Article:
Marshall Wace is a London-based hedge fund that was started 22 years ago by Paul Marshall and Ian Wace, hence the name Marshall Wace. The fund manages around $39 billion in assets under management. Though located in England, the fund offers additional offices in Hong Kong and New York. Before co-founding the fund with Paul Marshall, Ian Wace, its CEO and CRO, honed his investment acumen at Deutsche Morgan Grenfell, being in charge of Equity and Derivatives Trading. At the same time Paul Marshall, the fund’s CIO, sharpened his investment skills as a CIO for European Equities at Mercury Asset Management. He graduated from St John’s College at Oxford with a BA (Hons) and from INSEAD Business School, with an MBA.
The fund relies on a combination of investment basics with quantitative and systematic strategies in order to generate the best possible returns to its clients. On its website, the fund reports being “a leading global alternative investment manager specializing in long/short equity” and also the biggest alternative investment management firm with more 240 employees in offices in London, Hong Kong, and New York. Marshall Wace is known for creating the MW TOPS Alpha Capture System as part of its systematic strategy, which is considered the first ‘Alpha Capture’ application in the world. This is a “proprietary system that collects investment ideas from over two hundred sell side institutions and independent research providers, that has resulted in the execution of millions of trades annually. The TOPS architecture allows for global, diversified portfolios with differing risk and trading profiles”. The fund’s fundamental strategies are focused on specific industries and locations, and are aiming to attain stock-based idiosyncratic alpha. In addition, the fund runs several UCTIS funds.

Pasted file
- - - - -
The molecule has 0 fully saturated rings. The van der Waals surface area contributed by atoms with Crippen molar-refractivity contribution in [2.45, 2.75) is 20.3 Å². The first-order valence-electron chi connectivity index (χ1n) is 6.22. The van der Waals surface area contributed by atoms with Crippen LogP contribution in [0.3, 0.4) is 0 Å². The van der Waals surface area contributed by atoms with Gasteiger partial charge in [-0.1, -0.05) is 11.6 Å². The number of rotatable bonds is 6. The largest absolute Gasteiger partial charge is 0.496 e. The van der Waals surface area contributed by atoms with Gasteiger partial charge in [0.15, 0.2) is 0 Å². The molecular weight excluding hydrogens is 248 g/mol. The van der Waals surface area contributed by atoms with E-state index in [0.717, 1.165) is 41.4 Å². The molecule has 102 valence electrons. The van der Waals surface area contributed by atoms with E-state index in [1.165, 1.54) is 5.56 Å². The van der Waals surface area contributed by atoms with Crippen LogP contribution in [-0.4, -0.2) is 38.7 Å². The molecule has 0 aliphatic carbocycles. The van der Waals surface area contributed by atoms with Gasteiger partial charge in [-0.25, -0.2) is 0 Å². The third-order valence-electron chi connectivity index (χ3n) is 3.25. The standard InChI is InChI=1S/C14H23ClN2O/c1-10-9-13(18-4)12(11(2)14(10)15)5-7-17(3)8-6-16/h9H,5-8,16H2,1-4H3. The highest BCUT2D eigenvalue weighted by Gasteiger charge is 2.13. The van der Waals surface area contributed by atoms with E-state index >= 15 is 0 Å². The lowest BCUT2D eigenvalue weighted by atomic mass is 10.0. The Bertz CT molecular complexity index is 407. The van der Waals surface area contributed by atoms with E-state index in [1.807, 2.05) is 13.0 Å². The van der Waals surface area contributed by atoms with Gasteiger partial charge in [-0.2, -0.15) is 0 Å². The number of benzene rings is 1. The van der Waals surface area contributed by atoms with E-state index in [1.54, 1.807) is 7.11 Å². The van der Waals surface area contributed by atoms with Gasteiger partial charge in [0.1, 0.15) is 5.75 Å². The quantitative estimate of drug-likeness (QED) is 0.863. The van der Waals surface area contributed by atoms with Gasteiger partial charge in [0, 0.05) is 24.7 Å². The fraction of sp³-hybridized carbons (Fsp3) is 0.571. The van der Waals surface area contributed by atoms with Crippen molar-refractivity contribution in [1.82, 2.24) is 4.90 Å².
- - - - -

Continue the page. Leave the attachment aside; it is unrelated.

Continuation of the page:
In order to see what has this combination of strategies brought back, we’ve gathered some of the fund’s performance figures. For instance, its MW Market Neutral TOPS Class A (USD) fund, which utilized equity market neutral investment strategy, brought back 12.38% in 2016, and generated a 3-year compound annual return of 14.87% from 2014 to 2016.
Its Marshall Wace Global Opportunities fund that relies on long/short investment strategy returned 13.37% in 2013, and a 3-year compound annual return (ending December 2013) of 15.47%.
Marshall Wace’s flagship Eureka fund returned 0.58% in 12 months to February 28th, 2017, compared to 15% it brought back in the same period one year earlier. And, last year, it brought back 0.6%, whereas its MLIS – Marshall Wace TOP UCITS Fund (Mkt Ntrl) B – USD returned -4.14% in 2018, MW Global Financials M/N A USD generated 0.14%, Marshall Wace Market Neutral TOPS brought back -0.6%, MW Global Opportunities returned 2.9%, and its MW Liquid Alpha Ucits Fund had a better year, delivering 4.27%.
Its MW Global Opportunities A USD delivered 13.34% in 2013, 6.31% in 2014, 6.47% in 2015, -0.28% in 2016, and 12.88% in 2017. In 2018, through October it generated a return of 3.97%. Its total return amounted to 195.68% for a compound annual return of 11.98%, while its worst drawdown was 7.60.
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Moving on to Marshall Wace 13F portfolio, which was valued $38.87 billion at the end of March, up by 274.88% from $10.37 billion at the end of the last quarter of 2018. Having a very diversified portfolio, the fund held more than 2,000 positions at the end of the quarter. Some of them, such as Amazon.com, Inc. (NASDAQ:AMZN) and Microsoft Corporation (NASDAQ:MSFT) were among 30 Most Popular Stocks Among Hedge Funds in Q1 of 2019. In Amazon, the fund reported $130.8 million worth a position, on the account of 73,451 shares outstanding, and in Microsoft it held $12.36 million worth a stake, counting 104,823 shares.
Among the biggest positions Marshall Wace decided to sell in the quarter were those in Citrix Systems, Inc. (NASDAQ:CTXS), D.R. Horton, Inc. (NYSE:DHI), and The Brink’s Company (NYSE:BCO). The fund dropped $40.66 million worth a position on the account of 396,825 shares in Citrix Systems, $30.97 worth of stake on the basis of 893,599 shares in D.R. Horton, and its position in Brink’s, which was valued $28.51 million and counted 441,006 shares outstanding.
Click here to read the rest of this article, where we present Marshall Wace’s Q1 2019 top positions.
This article was originally published at Insider Monkey.